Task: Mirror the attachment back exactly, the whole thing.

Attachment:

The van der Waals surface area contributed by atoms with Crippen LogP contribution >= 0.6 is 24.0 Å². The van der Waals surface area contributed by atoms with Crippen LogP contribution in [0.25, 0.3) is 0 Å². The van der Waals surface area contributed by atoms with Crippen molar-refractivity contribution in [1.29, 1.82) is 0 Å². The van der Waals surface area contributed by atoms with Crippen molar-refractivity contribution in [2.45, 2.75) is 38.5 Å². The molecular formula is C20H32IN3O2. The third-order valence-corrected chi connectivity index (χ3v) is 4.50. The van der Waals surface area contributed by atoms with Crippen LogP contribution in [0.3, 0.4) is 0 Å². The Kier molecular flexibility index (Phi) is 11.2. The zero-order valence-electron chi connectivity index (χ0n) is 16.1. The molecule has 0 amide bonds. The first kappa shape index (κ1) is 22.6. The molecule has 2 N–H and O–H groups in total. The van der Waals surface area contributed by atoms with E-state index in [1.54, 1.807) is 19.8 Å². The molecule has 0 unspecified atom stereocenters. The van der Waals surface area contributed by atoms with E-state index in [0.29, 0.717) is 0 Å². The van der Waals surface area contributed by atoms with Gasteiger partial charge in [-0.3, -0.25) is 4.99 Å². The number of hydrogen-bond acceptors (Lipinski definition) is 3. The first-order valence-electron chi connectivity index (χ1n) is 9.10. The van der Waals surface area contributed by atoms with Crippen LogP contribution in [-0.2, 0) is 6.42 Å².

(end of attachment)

The van der Waals surface area contributed by atoms with Crippen LogP contribution >= 0.6 is 24.0 Å². The van der Waals surface area contributed by atoms with Crippen LogP contribution in [0.25, 0.3) is 0 Å². The van der Waals surface area contributed by atoms with Crippen molar-refractivity contribution in [1.29, 1.82) is 0 Å². The van der Waals surface area contributed by atoms with Crippen molar-refractivity contribution in [2.45, 2.75) is 38.5 Å². The molecular formula is C20H32IN3O2. The third-order valence-corrected chi connectivity index (χ3v) is 4.50. The van der Waals surface area contributed by atoms with Crippen LogP contribution in [0.3, 0.4) is 0 Å². The Kier molecular flexibility index (Phi) is 11.2. The zero-order valence-electron chi connectivity index (χ0n) is 16.1. The molecule has 0 amide bonds. The first kappa shape index (κ1) is 22.6. The molecule has 2 N–H and O–H groups in total. The van der Waals surface area contributed by atoms with E-state index in [1.54, 1.807) is 19.8 Å². The molecule has 0 unspecified atom stereocenters. The van der Waals surface area contributed by atoms with E-state index in [0.29, 0.717) is 0 Å². The van der Waals surface area contributed by atoms with Gasteiger partial charge in [-0.3, -0.25) is 4.99 Å². The number of hydrogen-bond acceptors (Lipinski definition) is 3. The first-order valence-electron chi connectivity index (χ1n) is 9.10. The van der Waals surface area contributed by atoms with Crippen LogP contribution in [-0.2, 0) is 6.42 Å².